payment. The Psychological Association is sponsoring SB 468  
  (Polanco), which would require coverage for all mental  

  7)OPPOSE UNLESS AMENDED  .  The California Association of Health  
  Plans (CAHP) is opposed to this bill unless amended.  CAHP is  
  urging the author to exclude individuals and small employers  
  from the coverage requirements in this bill because they are  
  harder hit by cost increases than are larger group purchasers.  
   CAHP cites a Barents Group study indicating that for every 1%  
  increase in the cost of health care coverage, at least 40,000  
  Californians lose their coverage.  CAHP member plans estimate  
  that this bill would increase the cost of coverage by 1.5 to  
  6.5%, depending upon the type of health plan (HMO or preferred  
  provider organization, for example).  CAHP also argues that  
  employers already have access to mental health coverage, since  
  most health plans offer this benefit to employers who wish to  
  purchase it.  Federally qualified HMOs must cover 20  
  outpatient visits per year for crisis intervention and  
  substance abuse, and the Health Insurance Plan of California  
  (HIPC) offers a mental health benefit of 10 inpatient days and  
  20 outpatient visits.  Finally, CAHP argues that this bill  
  provides coverage for mental disorders, such as autism, that  
  lack accepted guidelines for treatment. 
   The California Network of Mental Health Clients is opposed to  
  bill unless it is amended to exclude coverage of involuntary  


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  treatment.  The Network argues that although the aim of this  
  bill is to reduce discrimination, involuntary treatment in  
  health care coverage for persons with psychiatric disabilities  
  enhances discrimination. The Network contends that this bill  
  perpetuates a double standard, reinforcing prejudicial views  
  of mental health clients as childlike and incompetent.  The  
  California Association of Mental Health Patients' Rights  
  Advocates (CAMHPRA) makes similar arguments, and contends that  
  coverage for involuntary inpatient treatment will create an  
  incentive for hospitals to keep detained patients for longer  
  periods of time than are therapeutically necessary.

  8)OPPOSITION  .  The Citizens Commission on Human Rights (CCHR),  
  established by the Church of Scientology to address  
  psychiatric violations of human rights, argues that this bill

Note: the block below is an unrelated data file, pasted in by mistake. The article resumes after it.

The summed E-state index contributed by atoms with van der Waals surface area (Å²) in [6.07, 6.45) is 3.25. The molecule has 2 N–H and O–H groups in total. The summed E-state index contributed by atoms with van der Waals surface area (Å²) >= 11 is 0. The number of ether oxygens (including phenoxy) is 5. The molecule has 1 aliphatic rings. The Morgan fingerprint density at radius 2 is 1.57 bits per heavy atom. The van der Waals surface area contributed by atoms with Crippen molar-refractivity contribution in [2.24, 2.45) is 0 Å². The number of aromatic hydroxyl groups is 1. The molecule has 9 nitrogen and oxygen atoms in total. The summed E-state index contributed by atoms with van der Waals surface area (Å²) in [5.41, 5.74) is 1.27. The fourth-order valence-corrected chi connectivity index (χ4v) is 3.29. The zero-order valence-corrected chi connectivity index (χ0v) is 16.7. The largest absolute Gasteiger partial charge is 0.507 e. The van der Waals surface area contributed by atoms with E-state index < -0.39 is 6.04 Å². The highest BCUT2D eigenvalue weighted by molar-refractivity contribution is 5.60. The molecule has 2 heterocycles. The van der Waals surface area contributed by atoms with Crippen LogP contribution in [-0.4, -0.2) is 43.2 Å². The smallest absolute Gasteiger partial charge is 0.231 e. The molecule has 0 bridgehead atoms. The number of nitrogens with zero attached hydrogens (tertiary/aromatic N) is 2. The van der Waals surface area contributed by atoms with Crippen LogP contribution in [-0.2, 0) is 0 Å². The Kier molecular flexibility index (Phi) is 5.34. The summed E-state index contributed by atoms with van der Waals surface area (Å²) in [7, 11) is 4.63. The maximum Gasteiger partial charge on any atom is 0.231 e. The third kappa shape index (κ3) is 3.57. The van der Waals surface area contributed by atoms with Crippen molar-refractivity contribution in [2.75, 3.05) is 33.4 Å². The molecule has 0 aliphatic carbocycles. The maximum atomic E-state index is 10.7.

will mandate dubious science, increase the ranks of the  
  uninsured, and provide a gateway to insurance fraud.  CCHR is  
  concerned about over-drugging of children, and questions the  
  existence of Attention Deficit Hyperactivity Disorder (ADHD)  
  in particular.  CCHR argues that mental health coverage is not  
  cost-effective because there are difficulties in diagnosis,  
  disputes over what constitutes effective treatment, a lack of  
  results measurement, and unnecessary care.  CCHR contends that  
  since the diagnosis and treatment of mental illness is murky,  
  there are more opportunities for fraudulent billing in  
  psychiatric care versus other medical treatments.  According  
  to CCHR, 79% of penalties collected for healthcare fraud and  
  abuse in 1994 was attributable to fraud by psychiatric  



California Alliance for the Mentally Ill (sponsor)
Alliance for the Mentally Ill
Alliance for the Mentally Ill of San Mateo County
Alliance for the Mentally Ill of Santa Clara County
Alliance for the Mentally Ill of Shasta County
California Association of Catholic Hospitals
California Nurses Association
California Professional Firefighters
California Psychological Association (in concept only)
California Psychiatric Association


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California School Employees Association
California Society of Industrial Medicine and Surgery
California State Association of Counties
California State Employees Association
California Teachers Association
County Health Executives Association of California
County of Sacramento
Family Service Council of California
League of Women Voters
Many Individuals
Mount San Jacinto Alliance for the Mentally Ill
NAMI Inland Valley
National Alliance for the Mentally Ill, Sacramento Chapter
National Association of Social Workers
Older Women's League of California
Orange County Coalition for Mental Health
Pharmacia and Upjohn
San Diego Alliance for the Mentally Ill
San Gabriel Valley AMI INC.
Santa Clara County Board of Supervisors
Solano County Board of Supervisors
Union of American Physicians & Dentists


Apple Valley Chamber of Commerce
Association of California Life and Health Insurance Companies  
(unless amended)
Basic Life Institute 
Blue Cross of California (unless amended)
California Association of Mental Health Patients' Rights  
Advocates (unless amended)
California Manufacturers Association
California Network of Mental Health Clients (unless amended)
Citizens Commission on Human Rights
Law Offices of Michele Ball
Numerous individuals
Picture Publishing
Precision Systems, Inc.
Printing Industries of California
Quality Equipment Rentals
Renaissance Academy
Analysis Prepared by  :  Ann Blackwood / HEALTH / (916)319-2097